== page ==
This was Brave’s first grand prix win. “I’m just really happy with my horse and thankful for all the support I get from all the people around my home. Also, to the Percivals for sponsoring the horse, Mickey for all the coaching and all of my sponsors. And a special thanks to Brave. He’s grown up a lot this year, he left his heart on the line and it was successful. I’m super excited for how good he was today.”
With well over $50,000 in prize money, the Markel Insurance 1.40m Grand Prix Final at The Las Vegas National is on the horizon, and Clarke has his eye on the possibilities.
Lane Clarke celebrates the win with Nancy Percival, Mickey Hayden, April Branson,
Melissa Brandes, Robert Ridland and Brandon Seger
Photos by McCool
Dressage is a French word that means “training” and is an international equestrian sport sometimes referred to as “horse ballet.” The purpose of dressage is to develop a horse’s natural athletic ability and willingness to listen to his rider’s cues. A dressage horse performing at his peak levels will be calm, supple, and in complete harmony with his rider’s minimal aids. Dressage, is one of the few Olympic sports in which men and women compete against each other.
Classical dressage began as early as the time of the Ancient Greeks in the training of horses for beauty and for war. It was during the Renaissance period, however, that the training of horses became an art form. Places such as the Spanish Riding School in Vienna were, and still are, dedicated to this style of riding in complete harmony with the horse.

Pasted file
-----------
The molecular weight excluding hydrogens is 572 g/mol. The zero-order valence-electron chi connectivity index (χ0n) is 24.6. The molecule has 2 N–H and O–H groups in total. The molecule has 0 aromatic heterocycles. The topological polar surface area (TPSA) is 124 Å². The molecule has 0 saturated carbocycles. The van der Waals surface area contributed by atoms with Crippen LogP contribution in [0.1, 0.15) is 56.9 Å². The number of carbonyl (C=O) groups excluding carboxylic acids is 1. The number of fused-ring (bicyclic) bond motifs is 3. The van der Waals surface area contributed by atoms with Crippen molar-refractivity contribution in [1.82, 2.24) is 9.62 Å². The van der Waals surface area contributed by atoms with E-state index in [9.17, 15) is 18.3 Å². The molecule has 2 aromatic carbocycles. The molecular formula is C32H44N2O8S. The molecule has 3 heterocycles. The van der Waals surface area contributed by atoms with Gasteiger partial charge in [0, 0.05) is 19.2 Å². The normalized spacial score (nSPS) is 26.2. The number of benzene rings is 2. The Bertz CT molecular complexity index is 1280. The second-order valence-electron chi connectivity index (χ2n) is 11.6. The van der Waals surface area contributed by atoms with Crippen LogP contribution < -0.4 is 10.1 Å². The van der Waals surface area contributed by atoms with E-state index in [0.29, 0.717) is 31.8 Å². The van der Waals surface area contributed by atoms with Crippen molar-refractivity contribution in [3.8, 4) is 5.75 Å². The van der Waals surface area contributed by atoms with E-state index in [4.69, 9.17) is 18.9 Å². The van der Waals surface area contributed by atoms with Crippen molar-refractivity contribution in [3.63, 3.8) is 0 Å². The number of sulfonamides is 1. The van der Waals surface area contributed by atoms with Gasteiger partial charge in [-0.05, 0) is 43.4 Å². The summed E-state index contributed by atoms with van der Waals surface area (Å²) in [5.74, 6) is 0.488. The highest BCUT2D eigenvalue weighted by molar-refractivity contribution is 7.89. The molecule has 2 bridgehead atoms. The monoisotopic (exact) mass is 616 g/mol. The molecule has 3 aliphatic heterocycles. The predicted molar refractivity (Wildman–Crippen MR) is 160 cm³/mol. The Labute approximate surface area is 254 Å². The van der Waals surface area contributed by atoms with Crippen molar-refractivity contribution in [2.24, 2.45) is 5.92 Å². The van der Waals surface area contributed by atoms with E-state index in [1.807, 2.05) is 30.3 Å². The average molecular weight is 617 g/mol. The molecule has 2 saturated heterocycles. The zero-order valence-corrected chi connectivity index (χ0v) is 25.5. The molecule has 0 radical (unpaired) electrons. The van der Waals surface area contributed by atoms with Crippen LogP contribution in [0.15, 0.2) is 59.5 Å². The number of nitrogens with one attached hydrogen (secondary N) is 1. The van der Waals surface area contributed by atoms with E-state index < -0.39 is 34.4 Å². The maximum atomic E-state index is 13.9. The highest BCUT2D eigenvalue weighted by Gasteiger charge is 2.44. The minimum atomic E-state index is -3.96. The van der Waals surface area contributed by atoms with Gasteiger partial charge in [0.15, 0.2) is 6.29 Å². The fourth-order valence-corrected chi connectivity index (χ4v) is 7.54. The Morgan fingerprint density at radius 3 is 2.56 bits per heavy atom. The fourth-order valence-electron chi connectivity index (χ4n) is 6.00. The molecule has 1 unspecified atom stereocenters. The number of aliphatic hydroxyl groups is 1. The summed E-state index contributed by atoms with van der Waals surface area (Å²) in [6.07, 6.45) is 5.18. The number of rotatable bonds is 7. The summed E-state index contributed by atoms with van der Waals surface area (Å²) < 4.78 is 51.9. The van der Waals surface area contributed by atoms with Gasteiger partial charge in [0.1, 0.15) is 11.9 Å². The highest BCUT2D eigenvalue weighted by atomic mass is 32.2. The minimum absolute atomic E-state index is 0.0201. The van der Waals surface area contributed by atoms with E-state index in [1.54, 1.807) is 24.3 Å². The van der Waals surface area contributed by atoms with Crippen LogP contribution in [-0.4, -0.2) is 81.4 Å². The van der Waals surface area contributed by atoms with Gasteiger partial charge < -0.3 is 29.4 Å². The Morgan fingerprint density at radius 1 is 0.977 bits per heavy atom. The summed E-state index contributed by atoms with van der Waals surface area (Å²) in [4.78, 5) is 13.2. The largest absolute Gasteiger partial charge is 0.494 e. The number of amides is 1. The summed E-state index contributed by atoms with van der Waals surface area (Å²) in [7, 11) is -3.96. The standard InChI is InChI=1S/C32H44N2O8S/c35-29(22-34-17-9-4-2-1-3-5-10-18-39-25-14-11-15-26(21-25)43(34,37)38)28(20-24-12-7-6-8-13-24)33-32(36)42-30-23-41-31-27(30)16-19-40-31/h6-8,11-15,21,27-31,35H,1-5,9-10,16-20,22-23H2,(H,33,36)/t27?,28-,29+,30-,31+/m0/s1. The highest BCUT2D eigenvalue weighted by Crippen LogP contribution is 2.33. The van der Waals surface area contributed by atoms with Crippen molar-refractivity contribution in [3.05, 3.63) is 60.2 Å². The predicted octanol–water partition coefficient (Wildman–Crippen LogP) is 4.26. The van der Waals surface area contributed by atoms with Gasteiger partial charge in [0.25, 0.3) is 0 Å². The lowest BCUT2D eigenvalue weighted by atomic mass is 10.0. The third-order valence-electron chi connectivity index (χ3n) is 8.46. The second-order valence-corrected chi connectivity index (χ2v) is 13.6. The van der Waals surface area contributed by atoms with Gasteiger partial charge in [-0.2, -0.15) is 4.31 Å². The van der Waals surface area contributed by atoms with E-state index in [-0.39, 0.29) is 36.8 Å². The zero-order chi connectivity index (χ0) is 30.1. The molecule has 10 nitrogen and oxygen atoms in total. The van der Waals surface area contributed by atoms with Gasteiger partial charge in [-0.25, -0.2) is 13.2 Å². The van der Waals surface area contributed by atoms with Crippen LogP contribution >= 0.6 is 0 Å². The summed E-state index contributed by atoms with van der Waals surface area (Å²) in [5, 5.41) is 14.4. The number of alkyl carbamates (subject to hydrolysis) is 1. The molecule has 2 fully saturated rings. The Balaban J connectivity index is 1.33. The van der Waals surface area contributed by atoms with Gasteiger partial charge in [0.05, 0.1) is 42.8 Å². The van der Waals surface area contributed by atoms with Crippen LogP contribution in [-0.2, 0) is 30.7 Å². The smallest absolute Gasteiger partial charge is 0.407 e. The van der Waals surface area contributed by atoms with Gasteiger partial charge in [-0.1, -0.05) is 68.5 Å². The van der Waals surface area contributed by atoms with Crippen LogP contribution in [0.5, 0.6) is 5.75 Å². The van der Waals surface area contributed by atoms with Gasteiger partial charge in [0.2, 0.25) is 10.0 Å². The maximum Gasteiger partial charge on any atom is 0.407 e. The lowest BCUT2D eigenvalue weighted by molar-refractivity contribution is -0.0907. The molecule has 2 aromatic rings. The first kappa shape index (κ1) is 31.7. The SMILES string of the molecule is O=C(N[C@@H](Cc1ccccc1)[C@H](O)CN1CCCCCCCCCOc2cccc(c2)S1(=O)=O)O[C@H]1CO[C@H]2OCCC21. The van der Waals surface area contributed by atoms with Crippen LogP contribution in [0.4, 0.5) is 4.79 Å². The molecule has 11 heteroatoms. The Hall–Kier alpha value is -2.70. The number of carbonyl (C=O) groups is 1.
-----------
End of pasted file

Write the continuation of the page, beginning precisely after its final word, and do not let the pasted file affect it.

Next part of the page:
Warhorses needed to be obedient and maneuverable, and a system of training was created that reflected that need. This training system evolved from the first writings of Xenophon in the 4th century B.C. to the inception of equestrian sports into the Olympic games. Early Olympic tests of military horses included exhibiting the horse’s high level of training and obedience (what would become dressage) and the ability to jump obstacles (what would become show jumping). By 1912, the three modern Olympic disciplines as we know them were distinguished into dressage, show jumping, and three-day eventing. Until the mid-1940’s, the United States equestrian teams were only open to military personnel.
Modern dressage, or competitive dressage, is the sport we see today in international competitions such as the Olympics. At dressage shows, horses and riders perform individual tests, or complete a predetermined pattern of gaits and movements.
Horses are scored for each movement on a scale of one to ten, with ten being “excellent.” There are tests at different levels of difficulty, and competitors train to work their way through each one.
In the United States, there are five levels of “national” tests: Training Level, First Level, Second Level, Third Level, and Fourth Level. The national levels are governed by the United States Dressage Federation (USDF).